Deterrence or rights protection: why exclude improperly obtained evidence?

Davis v United States (2011) USSC No 09-11328, 16 June 2011 emphasises the rationale for declining to exclude evidence obtained by unreasonable search that had been established in Herring v United States (discussed here 15 January 2009). This is that evidence should be excluded if doing so would have a deterrent effect against police misconduct. At the time of the search in Davis, the search was lawful, but afterwards the law was changed by Arizona v Gant (noted here 22 April 2009). That meant that there was, at the time of the search in Davis, nothing to deter, and the evidence was admissible notwithstanding the later change in the law.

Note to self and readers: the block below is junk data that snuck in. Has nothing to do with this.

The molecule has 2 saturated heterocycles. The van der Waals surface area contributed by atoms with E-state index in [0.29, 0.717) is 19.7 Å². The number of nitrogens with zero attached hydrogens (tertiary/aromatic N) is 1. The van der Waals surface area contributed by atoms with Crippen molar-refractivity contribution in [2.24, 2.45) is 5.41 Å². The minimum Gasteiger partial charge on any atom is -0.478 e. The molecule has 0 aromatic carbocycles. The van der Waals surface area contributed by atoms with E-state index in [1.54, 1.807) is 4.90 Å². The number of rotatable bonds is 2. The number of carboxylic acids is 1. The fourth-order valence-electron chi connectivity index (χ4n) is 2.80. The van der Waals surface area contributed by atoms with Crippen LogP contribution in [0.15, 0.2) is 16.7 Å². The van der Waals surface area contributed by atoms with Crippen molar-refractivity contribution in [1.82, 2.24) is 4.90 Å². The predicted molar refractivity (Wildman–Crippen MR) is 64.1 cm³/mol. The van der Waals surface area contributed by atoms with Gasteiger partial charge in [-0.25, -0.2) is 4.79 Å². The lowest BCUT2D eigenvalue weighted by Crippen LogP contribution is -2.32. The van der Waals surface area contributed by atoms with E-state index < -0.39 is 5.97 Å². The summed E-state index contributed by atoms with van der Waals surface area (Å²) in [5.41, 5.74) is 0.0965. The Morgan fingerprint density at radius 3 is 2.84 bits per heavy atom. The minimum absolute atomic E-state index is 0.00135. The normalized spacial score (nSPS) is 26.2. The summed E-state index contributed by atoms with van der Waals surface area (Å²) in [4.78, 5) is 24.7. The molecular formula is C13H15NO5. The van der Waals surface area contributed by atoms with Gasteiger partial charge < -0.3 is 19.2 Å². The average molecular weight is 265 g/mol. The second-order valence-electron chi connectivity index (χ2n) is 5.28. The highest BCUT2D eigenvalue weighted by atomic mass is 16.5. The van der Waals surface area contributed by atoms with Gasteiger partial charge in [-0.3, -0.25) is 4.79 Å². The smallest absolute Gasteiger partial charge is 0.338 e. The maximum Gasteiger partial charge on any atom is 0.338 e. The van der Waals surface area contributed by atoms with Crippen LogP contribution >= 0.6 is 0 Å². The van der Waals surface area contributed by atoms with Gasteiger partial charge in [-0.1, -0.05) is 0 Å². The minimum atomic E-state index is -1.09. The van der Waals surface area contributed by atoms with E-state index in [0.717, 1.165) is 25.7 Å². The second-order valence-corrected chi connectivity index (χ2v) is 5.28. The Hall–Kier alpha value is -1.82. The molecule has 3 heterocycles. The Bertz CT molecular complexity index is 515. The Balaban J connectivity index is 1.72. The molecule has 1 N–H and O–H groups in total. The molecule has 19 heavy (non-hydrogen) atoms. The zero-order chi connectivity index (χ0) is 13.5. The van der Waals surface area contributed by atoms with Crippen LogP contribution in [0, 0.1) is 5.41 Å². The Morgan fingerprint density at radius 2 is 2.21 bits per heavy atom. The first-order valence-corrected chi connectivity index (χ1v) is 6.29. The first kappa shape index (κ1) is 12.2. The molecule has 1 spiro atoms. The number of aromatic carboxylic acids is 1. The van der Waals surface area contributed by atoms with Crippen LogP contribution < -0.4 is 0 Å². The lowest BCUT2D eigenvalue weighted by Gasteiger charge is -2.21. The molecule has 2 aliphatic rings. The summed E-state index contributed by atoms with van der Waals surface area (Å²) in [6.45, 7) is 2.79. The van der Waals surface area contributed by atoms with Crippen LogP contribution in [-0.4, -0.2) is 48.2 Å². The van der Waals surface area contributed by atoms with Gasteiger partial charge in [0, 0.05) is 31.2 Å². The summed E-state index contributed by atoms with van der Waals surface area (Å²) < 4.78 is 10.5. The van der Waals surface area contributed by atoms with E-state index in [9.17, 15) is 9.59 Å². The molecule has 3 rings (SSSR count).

What this sort of deterrence aims at is police conduct that is in flagrant, deliberate or reckless disregard for the Fourth Amendment rights. Where the police act in good faith, or where they are merely negligent, and they violate the defendant’s rights, deterrence is not called for and exclusion of the evidence would not “pay its way”.

A more rights-centred approach to exclusion of improperly obtained evidence pertains elsewhere, but you knew that.

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